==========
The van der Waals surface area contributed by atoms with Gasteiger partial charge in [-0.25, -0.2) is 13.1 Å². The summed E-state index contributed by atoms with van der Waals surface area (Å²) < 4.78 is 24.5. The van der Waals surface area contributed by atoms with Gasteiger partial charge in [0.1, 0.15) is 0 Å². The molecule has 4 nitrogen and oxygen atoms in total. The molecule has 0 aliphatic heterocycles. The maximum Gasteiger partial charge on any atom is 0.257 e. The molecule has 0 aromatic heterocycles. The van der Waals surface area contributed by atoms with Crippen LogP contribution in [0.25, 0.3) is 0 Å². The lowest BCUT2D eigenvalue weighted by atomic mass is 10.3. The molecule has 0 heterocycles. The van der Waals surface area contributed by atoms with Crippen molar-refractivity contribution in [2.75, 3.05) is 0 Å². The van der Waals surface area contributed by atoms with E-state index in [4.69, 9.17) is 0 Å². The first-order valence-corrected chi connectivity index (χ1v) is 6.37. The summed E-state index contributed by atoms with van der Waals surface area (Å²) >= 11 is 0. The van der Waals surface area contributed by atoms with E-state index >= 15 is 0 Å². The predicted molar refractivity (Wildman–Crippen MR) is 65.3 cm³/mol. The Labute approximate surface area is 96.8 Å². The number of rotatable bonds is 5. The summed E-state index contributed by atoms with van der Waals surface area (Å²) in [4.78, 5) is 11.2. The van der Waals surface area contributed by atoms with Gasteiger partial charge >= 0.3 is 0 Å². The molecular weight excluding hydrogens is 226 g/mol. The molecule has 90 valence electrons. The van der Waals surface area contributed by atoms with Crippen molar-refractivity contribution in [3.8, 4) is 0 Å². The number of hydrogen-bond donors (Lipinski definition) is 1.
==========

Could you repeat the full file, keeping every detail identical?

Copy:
The van der Waals surface area contributed by atoms with Gasteiger partial charge in [-0.25, -0.2) is 13.1 Å². The summed E-state index contributed by atoms with van der Waals surface area (Å²) < 4.78 is 24.5. The van der Waals surface area contributed by atoms with Gasteiger partial charge in [0.1, 0.15) is 0 Å². The molecule has 4 nitrogen and oxygen atoms in total. The molecule has 0 aliphatic heterocycles. The maximum Gasteiger partial charge on any atom is 0.257 e. The molecule has 0 aromatic heterocycles. The van der Waals surface area contributed by atoms with Crippen LogP contribution in [0.25, 0.3) is 0 Å². The lowest BCUT2D eigenvalue weighted by atomic mass is 10.3. The molecule has 0 heterocycles. The van der Waals surface area contributed by atoms with Crippen molar-refractivity contribution in [2.75, 3.05) is 0 Å². The van der Waals surface area contributed by atoms with E-state index in [4.69, 9.17) is 0 Å². The first-order valence-corrected chi connectivity index (χ1v) is 6.37. The summed E-state index contributed by atoms with van der Waals surface area (Å²) >= 11 is 0. The van der Waals surface area contributed by atoms with E-state index >= 15 is 0 Å². The predicted molar refractivity (Wildman–Crippen MR) is 65.3 cm³/mol. The Labute approximate surface area is 96.8 Å². The number of rotatable bonds is 5. The summed E-state index contributed by atoms with van der Waals surface area (Å²) in [4.78, 5) is 11.2. The van der Waals surface area contributed by atoms with Gasteiger partial charge >= 0.3 is 0 Å². The molecular weight excluding hydrogens is 226 g/mol. The molecule has 90 valence electrons. The van der Waals surface area contributed by atoms with Crippen molar-refractivity contribution in [3.8, 4) is 0 Å². The number of hydrogen-bond donors (Lipinski definition) is 1.